4. Size: This is a tough one. One of the roughest aspects of a tween’s life is the disparity between those kids whose bodies grow and transform, and those whose bodies are taking their time. My daughter is fairly petite. She looks like an elementary school kid. An SUV backing out of a driveway will never spot her. This has nothing to do with her emotional readiness but is a practical concern. Nevertheless, I don’t expect her to embrace or accept the concept that she is "too small" to be out on her own. To a kid, that sounds like "not old enough" or "immature."
5. Companions: Two or more on foot is definitely better than one. Groups are more easily spotted and hopefully there is at least one in the bunch whose inclinations are sensible. I do know one mom whose son had strict instructions not to talk to his friends while walking with them, lest he be distracted. While I see her point, I think it is an unreasonable solution. If your kid can’t handle knowing when to stop chatting and look both ways, he isn’t ready to walk to school; and it is highly unlikely that he will follow the no talking rule without a parent present.
6. Distractibility: My son was pretty cautious and focused when it was time for him to walk to school. My daughter not so much. She knows and understands the rules but tends to daydream a bit. In all likelihood, this is how she will be for the rest of her life, but I am going to need to see her concentrate on her surroundings a bit more before I let her loose on the streets of Santa Monica.
7. Chart a course: Practice. You and your child are both ready to take this big step. Does this mean you send him off on foot the very first day of the first year of middle school? No. Walk together for a week or so. Make sure he is familiar with the route you want him to take. In our case, it is easier to dash across the street than head over to cross with the light. I’m going to need to be very sure that my daughter understands it’s better to go a few steps out of her way for safety’s sake before I let her wander off on her own.
8. When is it appropriate for your child to get a cell phone? The answer to this provocative question, in my opinion, is "now." For all the reasons there are to revile our children’s preoccupation with electronic devices, cell phones do provide a valuable line of communication between parent and child. As we begin to separate from our kids and let them do more things on their own, it is hugely comforting to be able to reach them and even more comforting to know they always have a means to call for help. When my son first started walking to school, he would call or text to let me know that he had arrived safely, or to let me know when he was on his way home. This of course was a useless exercise as far as he was concerned, but made me feel better. It also established a habit of communication. Now that he is in high school and has much more freedom and mobility, I still usually know where he is.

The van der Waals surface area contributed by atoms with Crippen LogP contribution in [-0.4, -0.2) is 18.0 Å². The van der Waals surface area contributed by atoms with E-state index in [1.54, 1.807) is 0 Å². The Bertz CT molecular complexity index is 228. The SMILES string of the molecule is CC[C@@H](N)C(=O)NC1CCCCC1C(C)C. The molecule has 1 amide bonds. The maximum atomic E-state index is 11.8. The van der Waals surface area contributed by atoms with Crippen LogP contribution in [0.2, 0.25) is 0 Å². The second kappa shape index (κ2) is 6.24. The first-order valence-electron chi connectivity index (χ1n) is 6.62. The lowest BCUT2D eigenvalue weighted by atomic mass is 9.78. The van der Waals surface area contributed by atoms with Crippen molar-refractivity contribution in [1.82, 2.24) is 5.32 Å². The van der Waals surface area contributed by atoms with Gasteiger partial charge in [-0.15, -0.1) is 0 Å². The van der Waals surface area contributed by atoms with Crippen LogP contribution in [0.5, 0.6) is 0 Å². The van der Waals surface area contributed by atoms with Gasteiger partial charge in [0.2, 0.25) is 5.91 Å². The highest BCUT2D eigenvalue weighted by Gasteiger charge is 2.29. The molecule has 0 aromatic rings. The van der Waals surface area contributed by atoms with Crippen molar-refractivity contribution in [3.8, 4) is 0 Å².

In all likelihood, my daughter will not walk herself to school next year. We will walk together, or drive. At some point, she will want to test the waters with trips to the ice cream shop after school with groups of friends, but by the time I let her do this without me, we will have practiced many times together (probably in the summer before school starts). Possibly, by the end of the year, if she has a friend coming over, I will let them walk, assuming, of course, that the other parents approve. As her years of middle school progress, I imagine she will walk more and even at some point solo. Parents who work full time must choose between walking and after care. I do feel lucky that as a parent, I have the luxury of being able to pick my daughter up. It’s my favorite part of the day.
Photo credit: Jim Larrison via flickr
Disclaimer: These guidelines are the opinion of the writer and should not be construed as legal or parenting advice. Any use of this article is at the risk of the reader who is ultimately responsible for the well-being of kids in his or her care. While many states don't have specific laws regarding at which age children can be left unsupervised, some do. So if in doubt, please check your state's official website. Mommy Poppins does not assume responsibility for damage or injury to persons or property arising from the use of any information provided by this website.